Are Police Electronic Device Laws Justified?

California, like many other states, has laws on the books to control the use of electronic devices while riding. As in most (all?) jurisdictions with such laws, there is an explicit exception for operators of emergency vehicles – which on the surface makes sense to most. While the intent of this exemption makes sense to me, a recent case has caused me to seriously reconsider the implications of an unrestricted exemption.

It started when former Napster COO Milton Everett Olin Jr. was struck and killed by a LA County Sheriff’s patrol car. It later came to light that the officer driving the patrol car was responding to an email using the laptop in his car at the time he struck Olin. The driver was later identified as Deputy Andrew Wood. Lawsuits were filed, questions were raised and details came out. Based on the wording of the law, LA county district attorneys declined to file charges against the officer.

23123.5.  (a) A person shall not drive a motor vehicle while using an electronic wireless communications device to write, send, or read a text–based communication, unless the electronic wireless communications device is specifically designed and configured to allow voiceoperated and hands-free operation to dictate, send, or listen to a text-based communication, and it is used in that manner while driving.

(b) As used in this section “write, send, or read a text-based communication” means using an electronic wireless communications device to manually communicate with any person using a text-based communication, including, but not limited to, communications referred to as a text message, instant message, or electronic mail.

(c) For purposes of this section, a person shall not be deemed to be writing, reading, or sending a text–based communication if the person reads, selects, or enters a telephone number or name in an electronic wireless communications device for the purpose of making or receiving a telephone call or if a person otherwise activates or deactivates a feature or function on an electronic wireless communications device.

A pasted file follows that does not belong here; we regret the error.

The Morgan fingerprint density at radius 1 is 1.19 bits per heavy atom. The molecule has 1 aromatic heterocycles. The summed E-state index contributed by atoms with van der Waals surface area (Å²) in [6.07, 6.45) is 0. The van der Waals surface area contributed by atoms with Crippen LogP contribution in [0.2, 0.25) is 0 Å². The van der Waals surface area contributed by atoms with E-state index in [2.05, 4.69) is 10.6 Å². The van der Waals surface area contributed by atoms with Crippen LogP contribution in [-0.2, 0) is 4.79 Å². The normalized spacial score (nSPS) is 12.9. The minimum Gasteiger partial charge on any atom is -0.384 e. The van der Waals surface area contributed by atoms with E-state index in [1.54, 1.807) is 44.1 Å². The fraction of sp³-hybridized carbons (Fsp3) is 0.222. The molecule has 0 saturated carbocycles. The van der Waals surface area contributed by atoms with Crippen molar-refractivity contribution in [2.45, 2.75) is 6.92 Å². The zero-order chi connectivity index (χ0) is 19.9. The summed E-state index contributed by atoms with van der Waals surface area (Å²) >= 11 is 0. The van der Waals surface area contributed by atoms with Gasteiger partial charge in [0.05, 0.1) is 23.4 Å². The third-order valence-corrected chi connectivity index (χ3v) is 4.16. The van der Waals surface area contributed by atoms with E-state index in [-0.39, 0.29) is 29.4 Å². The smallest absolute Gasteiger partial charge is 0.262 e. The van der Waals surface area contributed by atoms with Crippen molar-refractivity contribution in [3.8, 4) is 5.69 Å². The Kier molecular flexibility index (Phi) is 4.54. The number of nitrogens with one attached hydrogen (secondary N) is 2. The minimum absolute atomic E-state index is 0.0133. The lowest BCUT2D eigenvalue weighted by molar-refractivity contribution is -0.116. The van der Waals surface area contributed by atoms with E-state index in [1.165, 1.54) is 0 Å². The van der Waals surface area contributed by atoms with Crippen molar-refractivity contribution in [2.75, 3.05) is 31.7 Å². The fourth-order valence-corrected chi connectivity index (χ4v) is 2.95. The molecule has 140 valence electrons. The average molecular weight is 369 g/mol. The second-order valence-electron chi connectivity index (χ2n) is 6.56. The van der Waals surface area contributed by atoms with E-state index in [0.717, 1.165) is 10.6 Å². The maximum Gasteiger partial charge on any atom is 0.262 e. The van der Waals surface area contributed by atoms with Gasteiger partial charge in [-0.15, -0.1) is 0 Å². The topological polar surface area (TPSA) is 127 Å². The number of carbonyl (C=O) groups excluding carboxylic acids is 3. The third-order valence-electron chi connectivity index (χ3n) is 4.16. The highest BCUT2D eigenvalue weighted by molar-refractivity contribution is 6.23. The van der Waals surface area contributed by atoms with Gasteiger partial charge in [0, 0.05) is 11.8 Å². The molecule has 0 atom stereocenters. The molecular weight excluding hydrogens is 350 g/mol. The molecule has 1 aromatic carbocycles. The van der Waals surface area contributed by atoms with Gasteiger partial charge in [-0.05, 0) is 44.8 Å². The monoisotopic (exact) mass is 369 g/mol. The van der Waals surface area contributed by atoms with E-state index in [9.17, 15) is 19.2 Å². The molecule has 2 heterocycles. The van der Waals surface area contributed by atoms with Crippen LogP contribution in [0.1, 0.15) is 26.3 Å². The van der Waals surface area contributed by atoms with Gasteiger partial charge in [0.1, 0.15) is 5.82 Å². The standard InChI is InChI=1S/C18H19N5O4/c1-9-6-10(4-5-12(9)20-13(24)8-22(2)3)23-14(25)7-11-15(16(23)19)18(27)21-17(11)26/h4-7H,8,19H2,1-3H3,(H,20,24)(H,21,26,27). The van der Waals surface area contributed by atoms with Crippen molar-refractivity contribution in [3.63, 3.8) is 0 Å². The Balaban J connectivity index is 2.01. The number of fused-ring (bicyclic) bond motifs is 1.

(d) A violation of this section is an infraction punishable by a base fine of twenty dollars ($20) for a first offense and fifty dollars ($50) for each subsequent offense.

(e) This section does not apply to an emergency services professional using an electronic wireless communications device while operating an authorized emergency vehicle, as defined in Section 165, in the course and scope of his or her duties.

The district attorney’s report concluded that:

Wood entered the bicycle lane as a result of inattention caused by typing into his MDC. He was responding to a deputy who was inquiring whether the fire investigation had been completed. Since Wood was acting within the course and scope of his duties when he began to type his response, under vehicle Code section 23123.5, he acted lawfully. Although the MDC inquire and response were not of an emergent nature, the law does not limit officers from using an electronic wireless communications device in the performance of their duties to situations involving emergencies.

MDC is defined in the report as “…a laptop computer that is mounted on a stand in the center console area of the vehicle.” So basically, yes the officer violated the electronic device laws has detailed in CVC 23125.5, but clause ‘e’ of that statute exonerates him.

The frustration for me comes from other parts of the report that detail the officer sending text messages to his wife “…while at a stop light.” That usage is NOT exempted by the vehicle code as it was not done in the course of his duties as an officer. However, the message he was responding to “in the course of his duties” was, in retrospect, not a pressing one. The law as written and enforced seem to have lead to a feeling of general unconcern from the risks the laws were intended to address. By allowing officers this exemption they have no reason to fear accountability for any actions taken involving electronic devices while driving. In theory an officer could type out an entire email about an upcoming precinct party (in the line of work) that has nothing to do with serving the public, cause a wreck and have no accountability. That just doesn’t seem right.